Late one night, Rafe wakes up and feels compelled to go to Ben. He knocks on the door and is let in. The boys spend the night together. After, they talk. Ben opens up about not being able to be with Rafe because he feels like he can’t do it, and he’s adamant about being straight. Rafe tells Ben that he’s gay, and has been the whole time. Ben gets understandably angry, upset that they weren’t on the same page the whole time.

Rafe and Ben’s friendship falls apart. Rafe bonds more with Albie and Toby, and re-comes out. He ditches the jocks and joins PFLAG and meets new people.


This was a nice read. After finishing Falling Angel, I needed a light fluffy piece. My default genre is LGBTQ+, so this was right up my alley. Honestly, I only read this one because I wanted to get to the next one: Honestly Ben (review coming!), but this was a nice little side-read.

Oh Rafe. He’s a nice kid, and I genuinely like him, and I could understand what he was trying to do but… oh honey no. His journey back into the closet and finding his way out again was truly compelling. He did discover things about himself that he hadn’t been able to while the “gay kid,” but it came with a price. The longer this experiment wen on, the more Rafe found himself constricted by what he couldn’t say.

At the end of it all I knew it was all going to blow up in his face. And lo, it did. I can’t wait for the next one (OMG, do Rafe and Ben make up? Can they be friends again or more? Or will they languish apart never being able to reconcile what happened?)!!

The characters were pretty great. You got a feel for the jocks, just a little bit (really their details were just as shallow as they generally were) before we got to the new friends. Albie and Toby are adorable little nerds. Albie is survivalist-ish and a slob, and Toby is gay and just a bit strange. They were a lot of fun and became such great friends for Rafe. Ben was awesome. He was trying to fight labels as much as Rafe, but did it in a much better way. And Mr.  Scarborough was great (even though we only really see him in his comments in Rafe’s journal entries), he really helped point out to Rafe that he should be thinking about things/feelings.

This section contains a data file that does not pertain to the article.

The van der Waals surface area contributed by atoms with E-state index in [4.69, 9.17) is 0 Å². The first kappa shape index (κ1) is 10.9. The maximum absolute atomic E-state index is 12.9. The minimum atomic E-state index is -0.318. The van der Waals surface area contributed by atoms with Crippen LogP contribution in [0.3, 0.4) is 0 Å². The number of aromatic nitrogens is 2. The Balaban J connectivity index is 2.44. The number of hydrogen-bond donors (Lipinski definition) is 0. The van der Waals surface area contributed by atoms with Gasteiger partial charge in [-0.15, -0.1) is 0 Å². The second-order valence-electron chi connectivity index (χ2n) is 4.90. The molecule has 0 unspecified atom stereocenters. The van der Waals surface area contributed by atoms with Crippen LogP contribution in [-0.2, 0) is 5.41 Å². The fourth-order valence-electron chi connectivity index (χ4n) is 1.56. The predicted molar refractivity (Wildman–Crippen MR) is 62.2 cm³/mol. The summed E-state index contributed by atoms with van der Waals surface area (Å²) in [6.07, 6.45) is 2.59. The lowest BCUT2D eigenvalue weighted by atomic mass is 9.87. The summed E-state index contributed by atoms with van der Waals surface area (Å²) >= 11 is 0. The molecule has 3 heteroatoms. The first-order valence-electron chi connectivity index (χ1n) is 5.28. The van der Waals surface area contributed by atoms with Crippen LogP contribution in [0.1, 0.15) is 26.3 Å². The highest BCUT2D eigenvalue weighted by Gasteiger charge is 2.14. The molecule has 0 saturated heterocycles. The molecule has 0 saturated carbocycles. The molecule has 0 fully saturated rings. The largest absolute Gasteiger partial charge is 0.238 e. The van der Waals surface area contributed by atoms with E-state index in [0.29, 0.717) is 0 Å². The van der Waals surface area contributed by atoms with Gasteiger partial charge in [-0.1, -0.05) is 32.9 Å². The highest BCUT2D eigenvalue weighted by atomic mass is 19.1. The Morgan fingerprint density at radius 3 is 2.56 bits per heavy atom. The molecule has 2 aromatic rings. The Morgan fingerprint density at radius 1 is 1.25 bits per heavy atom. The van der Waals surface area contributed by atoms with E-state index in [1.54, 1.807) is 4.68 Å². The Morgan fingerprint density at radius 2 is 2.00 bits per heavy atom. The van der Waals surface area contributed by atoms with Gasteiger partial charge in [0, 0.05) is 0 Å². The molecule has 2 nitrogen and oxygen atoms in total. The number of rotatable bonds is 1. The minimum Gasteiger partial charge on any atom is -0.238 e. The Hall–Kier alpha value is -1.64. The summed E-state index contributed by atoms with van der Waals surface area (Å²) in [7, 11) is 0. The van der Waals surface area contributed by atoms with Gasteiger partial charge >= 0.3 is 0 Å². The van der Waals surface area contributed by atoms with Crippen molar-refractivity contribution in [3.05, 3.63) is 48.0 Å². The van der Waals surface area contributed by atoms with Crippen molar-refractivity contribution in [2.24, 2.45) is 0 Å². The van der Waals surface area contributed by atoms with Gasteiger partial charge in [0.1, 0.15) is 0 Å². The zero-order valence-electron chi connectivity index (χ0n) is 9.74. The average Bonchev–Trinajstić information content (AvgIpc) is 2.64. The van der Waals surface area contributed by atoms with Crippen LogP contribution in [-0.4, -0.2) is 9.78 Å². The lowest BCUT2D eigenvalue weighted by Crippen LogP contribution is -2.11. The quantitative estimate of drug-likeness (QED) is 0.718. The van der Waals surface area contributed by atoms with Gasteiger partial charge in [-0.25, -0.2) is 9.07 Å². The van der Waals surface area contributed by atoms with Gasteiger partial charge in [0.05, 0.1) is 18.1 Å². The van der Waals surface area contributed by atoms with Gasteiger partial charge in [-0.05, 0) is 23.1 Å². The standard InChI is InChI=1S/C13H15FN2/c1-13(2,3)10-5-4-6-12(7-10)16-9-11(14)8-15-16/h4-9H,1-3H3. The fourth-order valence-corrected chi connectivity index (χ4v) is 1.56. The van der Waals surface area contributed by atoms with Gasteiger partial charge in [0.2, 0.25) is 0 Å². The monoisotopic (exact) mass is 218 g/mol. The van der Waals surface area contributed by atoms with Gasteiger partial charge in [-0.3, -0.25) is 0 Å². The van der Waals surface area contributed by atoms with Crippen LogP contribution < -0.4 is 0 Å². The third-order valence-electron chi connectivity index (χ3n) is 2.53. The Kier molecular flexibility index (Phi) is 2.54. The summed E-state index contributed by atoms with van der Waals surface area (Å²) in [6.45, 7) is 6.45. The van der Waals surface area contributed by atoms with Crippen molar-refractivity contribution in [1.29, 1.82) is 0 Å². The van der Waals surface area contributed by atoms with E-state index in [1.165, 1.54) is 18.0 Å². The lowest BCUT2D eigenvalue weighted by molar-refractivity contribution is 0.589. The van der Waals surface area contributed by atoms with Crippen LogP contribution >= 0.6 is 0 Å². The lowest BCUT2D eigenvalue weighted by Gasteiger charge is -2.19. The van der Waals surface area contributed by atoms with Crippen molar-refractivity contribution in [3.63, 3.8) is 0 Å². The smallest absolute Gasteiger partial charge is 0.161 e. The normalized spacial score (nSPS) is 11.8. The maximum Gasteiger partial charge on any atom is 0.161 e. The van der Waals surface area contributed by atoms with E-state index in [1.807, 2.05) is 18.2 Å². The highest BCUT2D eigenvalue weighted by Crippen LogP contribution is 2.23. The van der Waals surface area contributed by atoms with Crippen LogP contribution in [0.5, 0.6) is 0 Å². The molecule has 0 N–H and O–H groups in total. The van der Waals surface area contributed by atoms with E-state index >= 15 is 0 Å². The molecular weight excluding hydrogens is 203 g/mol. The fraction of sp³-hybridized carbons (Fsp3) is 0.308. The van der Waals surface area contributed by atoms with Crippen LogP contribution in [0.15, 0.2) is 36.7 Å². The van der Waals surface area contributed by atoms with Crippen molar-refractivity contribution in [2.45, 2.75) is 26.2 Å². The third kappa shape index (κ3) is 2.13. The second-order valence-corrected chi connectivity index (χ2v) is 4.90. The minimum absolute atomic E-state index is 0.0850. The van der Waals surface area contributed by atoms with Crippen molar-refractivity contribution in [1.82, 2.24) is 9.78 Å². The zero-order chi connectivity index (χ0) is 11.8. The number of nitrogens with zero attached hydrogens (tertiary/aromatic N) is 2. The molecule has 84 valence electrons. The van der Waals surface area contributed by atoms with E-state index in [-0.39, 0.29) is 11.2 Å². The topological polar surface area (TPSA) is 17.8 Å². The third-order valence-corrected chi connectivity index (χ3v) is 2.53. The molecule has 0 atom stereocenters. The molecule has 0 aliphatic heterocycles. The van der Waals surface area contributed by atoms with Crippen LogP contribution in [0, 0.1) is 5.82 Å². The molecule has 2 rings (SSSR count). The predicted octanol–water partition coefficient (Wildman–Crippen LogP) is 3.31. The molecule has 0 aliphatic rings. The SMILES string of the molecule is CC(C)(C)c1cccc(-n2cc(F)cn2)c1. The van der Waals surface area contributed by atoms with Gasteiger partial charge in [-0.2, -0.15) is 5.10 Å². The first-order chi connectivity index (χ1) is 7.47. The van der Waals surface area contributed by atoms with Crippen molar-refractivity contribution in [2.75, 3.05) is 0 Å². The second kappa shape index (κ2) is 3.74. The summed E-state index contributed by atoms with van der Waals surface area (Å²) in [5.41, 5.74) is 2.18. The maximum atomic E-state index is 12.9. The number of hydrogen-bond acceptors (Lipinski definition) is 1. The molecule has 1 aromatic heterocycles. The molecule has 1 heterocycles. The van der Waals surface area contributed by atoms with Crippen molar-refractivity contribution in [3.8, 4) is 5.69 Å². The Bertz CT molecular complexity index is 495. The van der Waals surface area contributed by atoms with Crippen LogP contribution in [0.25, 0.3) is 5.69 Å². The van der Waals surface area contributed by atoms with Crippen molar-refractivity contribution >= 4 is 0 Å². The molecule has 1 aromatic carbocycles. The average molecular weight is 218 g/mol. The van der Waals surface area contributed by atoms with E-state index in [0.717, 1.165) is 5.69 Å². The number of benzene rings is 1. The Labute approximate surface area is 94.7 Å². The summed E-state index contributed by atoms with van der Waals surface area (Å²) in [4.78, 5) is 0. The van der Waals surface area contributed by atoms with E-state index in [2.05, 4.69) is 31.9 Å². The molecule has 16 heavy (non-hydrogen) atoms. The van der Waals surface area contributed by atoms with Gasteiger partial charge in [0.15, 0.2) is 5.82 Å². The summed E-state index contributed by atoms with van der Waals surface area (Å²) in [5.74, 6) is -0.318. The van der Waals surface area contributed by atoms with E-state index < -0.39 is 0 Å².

The boys’ school wasn’t super detailed. It wasn’t really important to have a detailed school. We were told what we needed to know (dorms, crazy coach, East Coast) but not much else. The setting wasn’t what was important about this story.

I really believe that this was a believable little story, with some great thinking moments and a great set up for conversation starting. I for one, quite enjoyed myself.



Realistic Fiction


Georgia Peaches and Other Forbidden Fruit by Jayne Robin Brown

What’s In a Name by Ellen Wittlinger


A discussion on labels. This book talks about labels and how we use them, but doesn’t offer answers, only the beginnings of the conversation.

Book Discussion Questions and Ideas

What did you think of Rafe’s experiment in not being labeled “gay?”

Let’s talk about Ben.

Who was your favorite character?

Author’s website

Bill Konigsberg


Notable Books for a Global Society: 2014

Rainbow List: 2014

YALSA Best Fiction for Young Adults: 2014



Publishers Weekly

Why I Chose It

I just really wanted to read a fluffy LGBTQ+ story and the second book caught my eye, so naturally I had to read this one (the first one) first.

Other Information